As men grow older, the size of their prostate can increase and start pressing on the urinary canal (urethra). This can lead to difficulty in passing urine and sexual function. BPH is not a life-threatening disease but it is likely to negatively impact a man's quality of life.The symptoms can include a decreased force of urine stream, which can be hesitant and intermittent. The man may need to strain to empty his bladder. Often he is unable to completely empty his bladder. There is often a feeling of urgency to urinate, frequency, night time trips to the bathroom, pain on urination and urge incontinence. There can also be pain associated with sexual function.

What is the Orthodox Medical Treatment of BPH?

The mainstays of treatment for BPH are drugs and surgery. However, as any treatment can have unwanted effects, some men with mild symptoms opt to "wait and watch", where no treatment is undertaken. Instead the situation is monitored closely with routine check-ups. If symptoms deteriorate, it is then possible to opt for treatment.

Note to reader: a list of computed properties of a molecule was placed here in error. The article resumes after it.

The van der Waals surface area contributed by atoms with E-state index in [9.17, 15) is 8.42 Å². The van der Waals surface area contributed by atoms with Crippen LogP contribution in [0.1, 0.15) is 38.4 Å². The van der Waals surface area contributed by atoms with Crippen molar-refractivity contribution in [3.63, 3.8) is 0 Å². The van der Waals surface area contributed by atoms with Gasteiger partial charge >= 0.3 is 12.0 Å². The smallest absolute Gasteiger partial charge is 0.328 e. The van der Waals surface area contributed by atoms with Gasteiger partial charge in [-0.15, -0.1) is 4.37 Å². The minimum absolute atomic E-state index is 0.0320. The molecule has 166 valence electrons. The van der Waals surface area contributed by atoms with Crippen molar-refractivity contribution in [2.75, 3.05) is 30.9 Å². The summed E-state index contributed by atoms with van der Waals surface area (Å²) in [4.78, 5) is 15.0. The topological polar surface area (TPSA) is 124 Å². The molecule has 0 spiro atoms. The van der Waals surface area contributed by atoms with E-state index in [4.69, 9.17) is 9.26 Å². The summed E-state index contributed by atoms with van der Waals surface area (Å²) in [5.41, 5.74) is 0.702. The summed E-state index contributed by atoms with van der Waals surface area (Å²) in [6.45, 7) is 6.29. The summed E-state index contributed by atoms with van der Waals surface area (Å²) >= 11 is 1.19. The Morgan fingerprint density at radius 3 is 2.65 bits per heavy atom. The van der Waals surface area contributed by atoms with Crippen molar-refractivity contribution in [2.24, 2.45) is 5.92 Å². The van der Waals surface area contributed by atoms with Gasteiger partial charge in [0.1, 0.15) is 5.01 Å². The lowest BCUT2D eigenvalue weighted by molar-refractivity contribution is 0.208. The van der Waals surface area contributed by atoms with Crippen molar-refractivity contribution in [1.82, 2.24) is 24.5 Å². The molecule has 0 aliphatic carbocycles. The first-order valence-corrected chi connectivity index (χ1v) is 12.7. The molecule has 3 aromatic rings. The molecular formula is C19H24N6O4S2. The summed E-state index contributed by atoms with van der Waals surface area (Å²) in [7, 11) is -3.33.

Drug treatment

There are two main classes of drugs that are prescribed for BPH:

Alpha-blockers

These drugs relax the muscles at the neck of the bladder and in the prostate, thereby reducing the pressure on the urethra and so helping increase the flow of urine. They do not cure BPH but help to alleviate some of the symptoms. Around 60% of men find symptoms improve significantly within the first 2-3 weeks of treatment.

What are the side effects?

The most common side-effects of alpha-blockers are tiredness, dizziness and headaches.

5-alpha-reductase inhibitors

These drugs work by inhibiting the production of a hormone called DHT (dihydrotestosterone), which may contribute to prostate enlargement. The role of DHT is not yet fully understood. Finasteride is the most commonly used drug of this type for BPH. These drugs can slow down the progression of BPH by suppressing the production of DHT. They decrease prostate volume and in doing so they improve symptoms and urinary flow, and decrease the risks of urinary retention and delay the need for BPH related surgery.